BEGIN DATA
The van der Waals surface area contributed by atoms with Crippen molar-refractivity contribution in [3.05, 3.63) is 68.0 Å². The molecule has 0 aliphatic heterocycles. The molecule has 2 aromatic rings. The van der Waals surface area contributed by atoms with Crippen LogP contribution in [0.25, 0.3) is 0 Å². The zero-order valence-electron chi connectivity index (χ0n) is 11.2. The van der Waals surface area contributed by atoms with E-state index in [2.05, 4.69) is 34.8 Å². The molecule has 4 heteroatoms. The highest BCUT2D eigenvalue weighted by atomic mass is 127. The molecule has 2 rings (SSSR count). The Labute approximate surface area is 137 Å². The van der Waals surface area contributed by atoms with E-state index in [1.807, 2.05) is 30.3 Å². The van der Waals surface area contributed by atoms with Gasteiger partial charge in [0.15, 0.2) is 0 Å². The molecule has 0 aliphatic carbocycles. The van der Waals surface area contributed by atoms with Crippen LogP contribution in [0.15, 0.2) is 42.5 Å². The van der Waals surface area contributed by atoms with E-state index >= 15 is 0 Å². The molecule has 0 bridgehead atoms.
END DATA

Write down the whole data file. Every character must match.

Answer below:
The van der Waals surface area contributed by atoms with Crippen molar-refractivity contribution in [3.05, 3.63) is 68.0 Å². The molecule has 0 aliphatic heterocycles. The molecule has 2 aromatic rings. The van der Waals surface area contributed by atoms with Crippen LogP contribution in [0.25, 0.3) is 0 Å². The zero-order valence-electron chi connectivity index (χ0n) is 11.2. The van der Waals surface area contributed by atoms with E-state index in [2.05, 4.69) is 34.8 Å². The molecule has 4 heteroatoms. The highest BCUT2D eigenvalue weighted by atomic mass is 127. The molecule has 2 rings (SSSR count). The Labute approximate surface area is 137 Å². The van der Waals surface area contributed by atoms with E-state index in [1.807, 2.05) is 30.3 Å². The van der Waals surface area contributed by atoms with Gasteiger partial charge in [0.15, 0.2) is 0 Å². The molecule has 0 aliphatic carbocycles. The van der Waals surface area contributed by atoms with Crippen LogP contribution in [0.15, 0.2) is 42.5 Å². The van der Waals surface area contributed by atoms with E-state index >= 15 is 0 Å². The molecule has 0 bridgehead atoms.